Texas set to execute mentally disabled man as it heads for judicial killing record

'We are calling on Governor Bush to act in accordance with his claim to be a compassionate leader and in line with his contention that Texas has become a 'beacon' state under his governorship,' Amnesty International said.

John Paul Penry, who has an IQ of between 50 and 63 and the mind of a seven-year-old child, is scheduled for lethal injection in Huntsville at 18:00 hours local time on 16 November. He was convicted in 1980 of the 1979 murder of Pamela Moseley Carpenter.

In a landmark decision, the US Supreme Court overturned John Penry's death sentence in 1989, saying that juries must be allowed to consider mental retardation as a mitigating factor, but that the execution of the mentally retarded was not unconstitutional. John Penry was resentenced to death in 1990.

'While Texas has for two decades remained fixed on its goal of killing John Penry, the bigger picture has changed,' Amnesty International pointed out to Governor Bush. 'Since Penry was first sentenced to death, 13 US states have passed laws that would make his execution illegal.'

Furthermore, the overwhelming majority of countries respect international human rights standards opposing the use of the death penalty against mentally disabled defendants.

Amnesty International has reminded Governor Bush that during presidential campaigning he mistakenly told reporters that Texas does not execute the mentally retarded, and the letter points out that several such individuals have been put to death in his state.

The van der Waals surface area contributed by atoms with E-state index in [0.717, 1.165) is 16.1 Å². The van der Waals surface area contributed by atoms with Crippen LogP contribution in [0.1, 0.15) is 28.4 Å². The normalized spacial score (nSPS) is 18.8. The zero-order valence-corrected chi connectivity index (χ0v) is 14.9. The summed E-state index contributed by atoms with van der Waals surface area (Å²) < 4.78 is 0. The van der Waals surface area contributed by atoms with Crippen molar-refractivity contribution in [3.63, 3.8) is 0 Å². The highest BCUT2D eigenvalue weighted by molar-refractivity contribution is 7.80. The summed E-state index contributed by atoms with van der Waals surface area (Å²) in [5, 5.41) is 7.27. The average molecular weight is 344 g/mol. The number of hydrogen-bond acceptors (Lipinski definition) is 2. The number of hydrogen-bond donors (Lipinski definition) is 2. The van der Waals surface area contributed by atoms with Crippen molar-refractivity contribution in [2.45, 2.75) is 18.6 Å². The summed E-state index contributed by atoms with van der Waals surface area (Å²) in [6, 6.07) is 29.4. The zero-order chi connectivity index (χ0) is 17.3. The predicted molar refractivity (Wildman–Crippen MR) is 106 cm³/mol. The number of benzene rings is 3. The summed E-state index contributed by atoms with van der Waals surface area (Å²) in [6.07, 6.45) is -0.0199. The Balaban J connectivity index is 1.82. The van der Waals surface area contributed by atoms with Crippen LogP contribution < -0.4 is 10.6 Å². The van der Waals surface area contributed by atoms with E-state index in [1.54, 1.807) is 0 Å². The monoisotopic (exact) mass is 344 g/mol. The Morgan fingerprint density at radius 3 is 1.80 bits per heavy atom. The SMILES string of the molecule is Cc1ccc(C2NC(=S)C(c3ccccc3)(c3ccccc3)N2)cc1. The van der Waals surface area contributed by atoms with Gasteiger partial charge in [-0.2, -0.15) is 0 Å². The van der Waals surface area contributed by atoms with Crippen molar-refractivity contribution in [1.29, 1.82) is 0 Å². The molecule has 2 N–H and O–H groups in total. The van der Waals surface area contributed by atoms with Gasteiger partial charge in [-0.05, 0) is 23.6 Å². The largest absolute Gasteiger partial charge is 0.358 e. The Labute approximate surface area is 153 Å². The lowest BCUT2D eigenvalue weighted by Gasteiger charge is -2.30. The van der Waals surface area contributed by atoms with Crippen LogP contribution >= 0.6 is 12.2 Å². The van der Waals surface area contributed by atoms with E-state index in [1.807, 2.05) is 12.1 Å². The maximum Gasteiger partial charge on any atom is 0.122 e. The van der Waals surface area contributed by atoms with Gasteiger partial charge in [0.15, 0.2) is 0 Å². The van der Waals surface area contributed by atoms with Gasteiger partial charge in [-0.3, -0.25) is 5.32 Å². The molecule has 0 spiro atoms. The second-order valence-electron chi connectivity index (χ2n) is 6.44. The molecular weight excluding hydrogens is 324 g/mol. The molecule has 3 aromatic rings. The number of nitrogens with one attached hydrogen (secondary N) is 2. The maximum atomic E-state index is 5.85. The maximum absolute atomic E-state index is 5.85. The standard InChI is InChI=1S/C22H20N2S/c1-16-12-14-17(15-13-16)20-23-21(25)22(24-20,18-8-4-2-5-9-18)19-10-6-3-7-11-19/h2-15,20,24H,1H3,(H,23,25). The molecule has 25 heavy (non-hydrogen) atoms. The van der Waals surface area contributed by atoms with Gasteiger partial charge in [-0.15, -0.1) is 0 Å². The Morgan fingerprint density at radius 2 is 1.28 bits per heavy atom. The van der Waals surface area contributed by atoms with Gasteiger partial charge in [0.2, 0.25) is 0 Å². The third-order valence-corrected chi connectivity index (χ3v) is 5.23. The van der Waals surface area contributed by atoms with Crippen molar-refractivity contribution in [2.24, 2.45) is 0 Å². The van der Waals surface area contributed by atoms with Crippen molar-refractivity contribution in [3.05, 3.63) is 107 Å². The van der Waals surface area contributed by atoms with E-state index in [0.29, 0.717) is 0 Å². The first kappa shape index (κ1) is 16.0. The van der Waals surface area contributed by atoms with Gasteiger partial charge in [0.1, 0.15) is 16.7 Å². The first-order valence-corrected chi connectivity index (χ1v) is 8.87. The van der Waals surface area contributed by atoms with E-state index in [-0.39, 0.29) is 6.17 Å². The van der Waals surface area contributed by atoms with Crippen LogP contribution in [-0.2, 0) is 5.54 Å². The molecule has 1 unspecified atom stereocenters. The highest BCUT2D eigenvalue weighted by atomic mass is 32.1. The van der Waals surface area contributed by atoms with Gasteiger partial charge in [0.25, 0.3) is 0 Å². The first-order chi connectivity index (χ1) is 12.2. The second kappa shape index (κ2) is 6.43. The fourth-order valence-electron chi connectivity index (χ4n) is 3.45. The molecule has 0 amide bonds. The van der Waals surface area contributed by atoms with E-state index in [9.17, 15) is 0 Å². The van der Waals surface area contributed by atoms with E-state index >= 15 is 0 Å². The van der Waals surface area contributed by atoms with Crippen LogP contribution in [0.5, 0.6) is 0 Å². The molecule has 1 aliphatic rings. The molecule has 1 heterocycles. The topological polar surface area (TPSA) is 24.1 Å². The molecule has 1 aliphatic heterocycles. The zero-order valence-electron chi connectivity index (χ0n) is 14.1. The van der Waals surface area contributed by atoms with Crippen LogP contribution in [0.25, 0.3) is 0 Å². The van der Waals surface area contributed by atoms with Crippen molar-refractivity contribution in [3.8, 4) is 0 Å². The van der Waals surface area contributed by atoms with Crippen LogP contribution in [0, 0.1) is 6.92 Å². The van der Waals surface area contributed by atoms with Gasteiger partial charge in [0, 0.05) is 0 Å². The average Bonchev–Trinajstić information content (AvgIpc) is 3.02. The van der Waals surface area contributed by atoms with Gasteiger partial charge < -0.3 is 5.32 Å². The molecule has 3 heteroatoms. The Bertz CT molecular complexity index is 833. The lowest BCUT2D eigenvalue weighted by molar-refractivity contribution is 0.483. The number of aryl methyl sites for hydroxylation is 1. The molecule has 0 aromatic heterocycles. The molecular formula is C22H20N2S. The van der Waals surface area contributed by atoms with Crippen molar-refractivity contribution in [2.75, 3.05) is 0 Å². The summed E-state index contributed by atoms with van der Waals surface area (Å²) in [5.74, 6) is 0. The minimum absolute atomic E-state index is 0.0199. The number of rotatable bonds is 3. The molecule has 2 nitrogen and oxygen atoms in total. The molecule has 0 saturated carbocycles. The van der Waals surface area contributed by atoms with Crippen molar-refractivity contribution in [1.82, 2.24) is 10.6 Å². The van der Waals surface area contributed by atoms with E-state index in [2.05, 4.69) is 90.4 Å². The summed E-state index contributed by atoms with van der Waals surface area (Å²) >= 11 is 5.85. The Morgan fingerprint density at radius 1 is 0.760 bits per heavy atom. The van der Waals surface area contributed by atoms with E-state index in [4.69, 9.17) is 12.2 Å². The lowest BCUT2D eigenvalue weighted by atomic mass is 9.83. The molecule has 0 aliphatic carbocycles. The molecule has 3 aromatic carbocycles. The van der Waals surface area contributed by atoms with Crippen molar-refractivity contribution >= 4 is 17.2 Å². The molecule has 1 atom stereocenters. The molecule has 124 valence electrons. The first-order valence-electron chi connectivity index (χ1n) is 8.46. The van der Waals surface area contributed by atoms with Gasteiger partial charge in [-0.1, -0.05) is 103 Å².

'The imminent execution of John Penry provides Governor Bush with an immediate opportunity to show that in future he will stand against a practice that flouts modern standards of justice and decency,' Amnesty International said.

After a politically fortuitous lull in executions in the two months leading up to the 7 November presidential election, the Texas execution machine has begun to make up for lost time. Stacey Lawton was executed last night, and another prisoner, Tony Chambers, is scheduled to be killed tonight. If both he and John Penry are executed, Texas will have put 38 prisoners to death this year, its highest annual total since the USA resumed executions in 1977.

Texas has already executed more people this year than most countries,' Amnesty International said. 'What is more, in the past three years it has put more prisoners to death - 91 - than any other US state has executed in over two decades of judicial killing.'

In his inaugural address on 17 January 1995, Governor Bush stated that his aim was to make Texas a 'beacon state', an objective he says has been achieved. John Penry is scheduled to become the 150th prisoner executed in Texas since Governor Bush took office.

'This is hardly the record of a state setting a shining example,' Amnesty International said. 'One must ask whether pariah, rather than beacon, would be a more suitable label.'

Background

Texas continues to violate international human rights standards in its pursuit of judicial killing. In some instances, Governor Bush has opposed attempts by Texas legislators to improve the situation, such as raising the levels of legal representation for poor defendants, and prohibiting the use of the death penalty against the mentally retarded.

The Texas Board of Pardons and Paroles yesterday rejected clemency for John Penry, leaving Governor Bush with the option of granting a 30-day reprieve. Amnesty International believes that he should do so, and ask the Board to reconsider its decision. John Penry's only other hope lies with the US Supreme Court. In 1988, the Court stopped Penry's execution 13 hours before it was due to be carried out.

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